Food and drink companies operating in England and Wales are more confident than since before the UK’s vote to leave the EU, according to a survey from banking giant Lloyds.

Some 48% of those polled said their confidence had increased since the UK referendum in June last year. Thirty per cent were less confident, the survey showed.

“Despite the short-term challenges brought about by the UK’s exit from the European Union, such as the spectre of tariffs on EU trade and reduced access to European labour, the sector is gaining confidence,” Elena Paitra, the head of food, beverages and tobacco with Lloyds’ commercial banking arm, said. “Producers are proactively seeking new opportunities overseas and making steps to solve the productivity puzzle that has stifled UK PLC’s growth.”

The bank said its survey showed companies had “more ambitious growth plans than last year”, with investment programmes holding “reasonably firm”.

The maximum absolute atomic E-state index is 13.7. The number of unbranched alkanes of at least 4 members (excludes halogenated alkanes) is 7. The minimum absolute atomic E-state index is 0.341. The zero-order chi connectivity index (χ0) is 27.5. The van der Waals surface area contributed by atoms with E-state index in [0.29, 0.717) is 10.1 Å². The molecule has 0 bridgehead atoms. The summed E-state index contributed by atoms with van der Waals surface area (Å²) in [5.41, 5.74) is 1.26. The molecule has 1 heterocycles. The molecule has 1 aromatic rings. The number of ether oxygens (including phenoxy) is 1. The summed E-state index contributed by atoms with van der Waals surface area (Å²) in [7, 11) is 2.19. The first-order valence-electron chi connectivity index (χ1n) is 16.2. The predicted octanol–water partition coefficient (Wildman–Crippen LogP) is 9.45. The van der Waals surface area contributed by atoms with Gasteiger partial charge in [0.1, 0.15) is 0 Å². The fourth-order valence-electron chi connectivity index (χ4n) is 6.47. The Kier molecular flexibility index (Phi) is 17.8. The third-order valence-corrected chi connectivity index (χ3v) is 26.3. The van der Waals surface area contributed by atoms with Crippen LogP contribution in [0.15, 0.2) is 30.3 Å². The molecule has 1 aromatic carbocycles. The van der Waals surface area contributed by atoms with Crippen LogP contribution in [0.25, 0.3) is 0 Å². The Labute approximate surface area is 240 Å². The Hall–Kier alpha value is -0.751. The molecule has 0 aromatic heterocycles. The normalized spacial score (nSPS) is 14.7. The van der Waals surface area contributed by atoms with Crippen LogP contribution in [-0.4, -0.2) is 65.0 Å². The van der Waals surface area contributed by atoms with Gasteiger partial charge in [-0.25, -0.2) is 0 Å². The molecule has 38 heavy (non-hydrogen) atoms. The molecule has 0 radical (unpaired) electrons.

Among the companies polled, 69% said they would invest to secure new international customers, up from 55% in 2016.

However, the survey revealed some anxieties among food and drink manufacturers in England and Wales. Forty-eight per cent of firms said labour costs were “the industry’s biggest challenge” over the next five years, up from 25% last year.

Concerns about ingredient security have also increased, with 36% saying it is one of the biggest challenges for the industry as a whole over the next
five years, up from 26% last year, Lloyds said.

Forty-eight per cent of respondents said they are importing fewer raw materials, potentially because of the UK’s weak pound as a result of the uncertainty around planned exit from the EU. 

Lloyds said forty-four per cent of the “large and more global firms” it polled – those with a turnover of more than GBP750m (US$986.1m) – said the UK’s planned exit from the EU had already impacted their importing of raw materials.